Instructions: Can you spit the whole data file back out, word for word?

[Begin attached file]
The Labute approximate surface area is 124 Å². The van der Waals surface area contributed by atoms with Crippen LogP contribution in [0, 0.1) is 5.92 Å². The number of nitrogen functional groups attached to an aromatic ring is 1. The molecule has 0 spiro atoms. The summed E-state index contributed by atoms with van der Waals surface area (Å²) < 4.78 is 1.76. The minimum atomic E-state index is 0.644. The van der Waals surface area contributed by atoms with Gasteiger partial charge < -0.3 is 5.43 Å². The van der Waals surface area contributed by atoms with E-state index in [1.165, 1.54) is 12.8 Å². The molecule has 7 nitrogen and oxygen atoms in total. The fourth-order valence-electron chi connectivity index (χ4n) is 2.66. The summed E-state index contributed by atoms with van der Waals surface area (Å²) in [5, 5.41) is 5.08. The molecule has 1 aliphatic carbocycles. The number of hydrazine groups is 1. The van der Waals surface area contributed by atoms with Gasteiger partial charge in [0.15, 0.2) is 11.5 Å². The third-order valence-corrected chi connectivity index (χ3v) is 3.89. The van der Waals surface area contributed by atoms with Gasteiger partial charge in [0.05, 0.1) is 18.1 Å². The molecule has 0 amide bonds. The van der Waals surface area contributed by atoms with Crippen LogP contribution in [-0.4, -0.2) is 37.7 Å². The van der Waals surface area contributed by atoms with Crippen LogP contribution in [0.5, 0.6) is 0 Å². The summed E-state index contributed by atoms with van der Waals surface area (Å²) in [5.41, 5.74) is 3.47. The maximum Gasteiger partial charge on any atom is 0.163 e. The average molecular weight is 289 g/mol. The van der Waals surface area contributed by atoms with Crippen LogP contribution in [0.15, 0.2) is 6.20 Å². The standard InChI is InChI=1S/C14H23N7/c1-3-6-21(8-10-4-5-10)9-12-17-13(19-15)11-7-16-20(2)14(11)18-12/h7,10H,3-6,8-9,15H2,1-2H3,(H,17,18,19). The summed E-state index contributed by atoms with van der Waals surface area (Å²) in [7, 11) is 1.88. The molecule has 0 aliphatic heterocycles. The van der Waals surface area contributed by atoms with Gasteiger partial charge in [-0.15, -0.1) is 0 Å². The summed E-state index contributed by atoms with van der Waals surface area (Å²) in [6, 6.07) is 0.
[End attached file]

The Labute approximate surface area is 124 Å². The van der Waals surface area contributed by atoms with Crippen LogP contribution in [0, 0.1) is 5.92 Å². The number of nitrogen functional groups attached to an aromatic ring is 1. The molecule has 0 spiro atoms. The summed E-state index contributed by atoms with van der Waals surface area (Å²) < 4.78 is 1.76. The minimum atomic E-state index is 0.644. The van der Waals surface area contributed by atoms with Gasteiger partial charge < -0.3 is 5.43 Å². The van der Waals surface area contributed by atoms with E-state index in [1.165, 1.54) is 12.8 Å². The molecule has 7 nitrogen and oxygen atoms in total. The fourth-order valence-electron chi connectivity index (χ4n) is 2.66. The summed E-state index contributed by atoms with van der Waals surface area (Å²) in [5, 5.41) is 5.08. The molecule has 1 aliphatic carbocycles. The number of hydrazine groups is 1. The van der Waals surface area contributed by atoms with Gasteiger partial charge in [0.15, 0.2) is 11.5 Å². The third-order valence-corrected chi connectivity index (χ3v) is 3.89. The van der Waals surface area contributed by atoms with Gasteiger partial charge in [0.05, 0.1) is 18.1 Å². The molecule has 0 amide bonds. The van der Waals surface area contributed by atoms with Crippen LogP contribution in [-0.4, -0.2) is 37.7 Å². The van der Waals surface area contributed by atoms with Crippen LogP contribution in [0.5, 0.6) is 0 Å². The summed E-state index contributed by atoms with van der Waals surface area (Å²) in [5.41, 5.74) is 3.47. The maximum Gasteiger partial charge on any atom is 0.163 e. The average molecular weight is 289 g/mol. The van der Waals surface area contributed by atoms with Crippen LogP contribution in [0.15, 0.2) is 6.20 Å². The standard InChI is InChI=1S/C14H23N7/c1-3-6-21(8-10-4-5-10)9-12-17-13(19-15)11-7-16-20(2)14(11)18-12/h7,10H,3-6,8-9,15H2,1-2H3,(H,17,18,19). The summed E-state index contributed by atoms with van der Waals surface area (Å²) in [7, 11) is 1.88. The molecule has 0 aliphatic heterocycles. The van der Waals surface area contributed by atoms with Gasteiger partial charge in [-0.15, -0.1) is 0 Å². The summed E-state index contributed by atoms with van der Waals surface area (Å²) in [6, 6.07) is 0.